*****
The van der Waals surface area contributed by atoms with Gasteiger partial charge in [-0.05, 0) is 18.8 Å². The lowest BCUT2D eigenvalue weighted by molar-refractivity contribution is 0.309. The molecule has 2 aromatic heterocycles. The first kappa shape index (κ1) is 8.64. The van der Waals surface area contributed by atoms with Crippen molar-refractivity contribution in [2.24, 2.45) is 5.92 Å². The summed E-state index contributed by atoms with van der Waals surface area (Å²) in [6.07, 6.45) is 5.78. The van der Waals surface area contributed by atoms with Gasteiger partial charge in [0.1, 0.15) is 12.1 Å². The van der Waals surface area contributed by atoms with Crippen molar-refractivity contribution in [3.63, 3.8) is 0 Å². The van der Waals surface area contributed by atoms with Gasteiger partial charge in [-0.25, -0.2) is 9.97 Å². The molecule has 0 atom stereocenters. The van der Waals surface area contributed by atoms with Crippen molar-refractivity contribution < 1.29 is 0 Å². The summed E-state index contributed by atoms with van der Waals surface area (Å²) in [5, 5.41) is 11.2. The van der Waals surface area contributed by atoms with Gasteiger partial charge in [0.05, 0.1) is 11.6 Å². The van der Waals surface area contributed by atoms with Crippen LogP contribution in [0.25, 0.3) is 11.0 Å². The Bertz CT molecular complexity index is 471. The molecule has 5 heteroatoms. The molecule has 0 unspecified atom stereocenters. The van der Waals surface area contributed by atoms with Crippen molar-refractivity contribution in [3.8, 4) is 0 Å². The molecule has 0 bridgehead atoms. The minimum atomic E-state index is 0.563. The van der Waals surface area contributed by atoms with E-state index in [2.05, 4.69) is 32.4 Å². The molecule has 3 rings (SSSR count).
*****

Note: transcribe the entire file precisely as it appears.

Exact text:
The van der Waals surface area contributed by atoms with Gasteiger partial charge in [-0.05, 0) is 18.8 Å². The lowest BCUT2D eigenvalue weighted by molar-refractivity contribution is 0.309. The molecule has 2 aromatic heterocycles. The first kappa shape index (κ1) is 8.64. The van der Waals surface area contributed by atoms with Crippen molar-refractivity contribution in [2.24, 2.45) is 5.92 Å². The summed E-state index contributed by atoms with van der Waals surface area (Å²) in [6.07, 6.45) is 5.78. The van der Waals surface area contributed by atoms with Gasteiger partial charge in [0.1, 0.15) is 12.1 Å². The van der Waals surface area contributed by atoms with Crippen molar-refractivity contribution in [3.63, 3.8) is 0 Å². The van der Waals surface area contributed by atoms with Gasteiger partial charge in [-0.25, -0.2) is 9.97 Å². The molecule has 0 atom stereocenters. The van der Waals surface area contributed by atoms with Crippen molar-refractivity contribution < 1.29 is 0 Å². The summed E-state index contributed by atoms with van der Waals surface area (Å²) in [5, 5.41) is 11.2. The van der Waals surface area contributed by atoms with Gasteiger partial charge in [0.05, 0.1) is 11.6 Å². The van der Waals surface area contributed by atoms with Crippen LogP contribution in [0.25, 0.3) is 11.0 Å². The Bertz CT molecular complexity index is 471. The molecule has 5 heteroatoms. The molecule has 0 unspecified atom stereocenters. The van der Waals surface area contributed by atoms with Crippen molar-refractivity contribution in [3.8, 4) is 0 Å². The molecule has 0 bridgehead atoms. The minimum atomic E-state index is 0.563. The van der Waals surface area contributed by atoms with E-state index in [2.05, 4.69) is 32.4 Å². The molecule has 3 rings (SSSR count).